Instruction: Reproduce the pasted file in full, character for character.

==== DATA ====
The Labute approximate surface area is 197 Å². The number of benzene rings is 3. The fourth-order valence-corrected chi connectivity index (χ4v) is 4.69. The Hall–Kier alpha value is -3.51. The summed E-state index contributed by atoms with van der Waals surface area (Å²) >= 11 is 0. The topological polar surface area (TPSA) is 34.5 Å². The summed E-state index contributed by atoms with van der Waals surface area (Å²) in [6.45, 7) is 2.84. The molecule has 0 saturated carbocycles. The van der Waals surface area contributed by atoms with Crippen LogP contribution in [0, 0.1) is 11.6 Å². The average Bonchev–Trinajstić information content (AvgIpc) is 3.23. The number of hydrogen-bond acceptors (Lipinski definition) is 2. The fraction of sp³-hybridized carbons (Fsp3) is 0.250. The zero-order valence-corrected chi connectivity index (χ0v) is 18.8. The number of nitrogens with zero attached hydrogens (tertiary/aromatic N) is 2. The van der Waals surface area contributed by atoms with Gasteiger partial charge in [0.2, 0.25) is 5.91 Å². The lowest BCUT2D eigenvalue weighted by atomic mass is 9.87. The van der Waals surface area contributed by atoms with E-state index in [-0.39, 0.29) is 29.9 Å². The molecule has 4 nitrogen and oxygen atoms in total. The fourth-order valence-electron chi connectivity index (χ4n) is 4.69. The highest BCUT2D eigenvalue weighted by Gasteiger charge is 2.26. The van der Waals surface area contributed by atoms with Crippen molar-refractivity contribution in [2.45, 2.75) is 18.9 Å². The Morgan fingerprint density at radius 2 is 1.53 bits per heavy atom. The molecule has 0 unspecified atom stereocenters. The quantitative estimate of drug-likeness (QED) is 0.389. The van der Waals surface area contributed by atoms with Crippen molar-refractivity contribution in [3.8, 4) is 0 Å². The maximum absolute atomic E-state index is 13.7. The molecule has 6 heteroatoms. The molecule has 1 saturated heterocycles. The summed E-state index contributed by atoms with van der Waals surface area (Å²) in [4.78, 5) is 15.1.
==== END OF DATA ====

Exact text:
The Labute approximate surface area is 197 Å². The number of benzene rings is 3. The fourth-order valence-corrected chi connectivity index (χ4v) is 4.69. The Hall–Kier alpha value is -3.51. The summed E-state index contributed by atoms with van der Waals surface area (Å²) >= 11 is 0. The topological polar surface area (TPSA) is 34.5 Å². The summed E-state index contributed by atoms with van der Waals surface area (Å²) in [6.45, 7) is 2.84. The molecule has 0 saturated carbocycles. The van der Waals surface area contributed by atoms with Crippen LogP contribution in [0, 0.1) is 11.6 Å². The average Bonchev–Trinajstić information content (AvgIpc) is 3.23. The number of hydrogen-bond acceptors (Lipinski definition) is 2. The fraction of sp³-hybridized carbons (Fsp3) is 0.250. The zero-order valence-corrected chi connectivity index (χ0v) is 18.8. The number of nitrogens with zero attached hydrogens (tertiary/aromatic N) is 2. The van der Waals surface area contributed by atoms with Gasteiger partial charge in [0.2, 0.25) is 5.91 Å². The lowest BCUT2D eigenvalue weighted by atomic mass is 9.87. The van der Waals surface area contributed by atoms with E-state index in [-0.39, 0.29) is 29.9 Å². The molecule has 4 nitrogen and oxygen atoms in total. The fourth-order valence-electron chi connectivity index (χ4n) is 4.69. The highest BCUT2D eigenvalue weighted by Gasteiger charge is 2.26. The van der Waals surface area contributed by atoms with Crippen molar-refractivity contribution in [2.45, 2.75) is 18.9 Å². The Morgan fingerprint density at radius 2 is 1.53 bits per heavy atom. The molecule has 0 unspecified atom stereocenters. The quantitative estimate of drug-likeness (QED) is 0.389. The van der Waals surface area contributed by atoms with Crippen molar-refractivity contribution in [3.8, 4) is 0 Å². The maximum absolute atomic E-state index is 13.7. The molecule has 6 heteroatoms. The molecule has 1 saturated heterocycles. The summed E-state index contributed by atoms with van der Waals surface area (Å²) in [4.78, 5) is 15.1.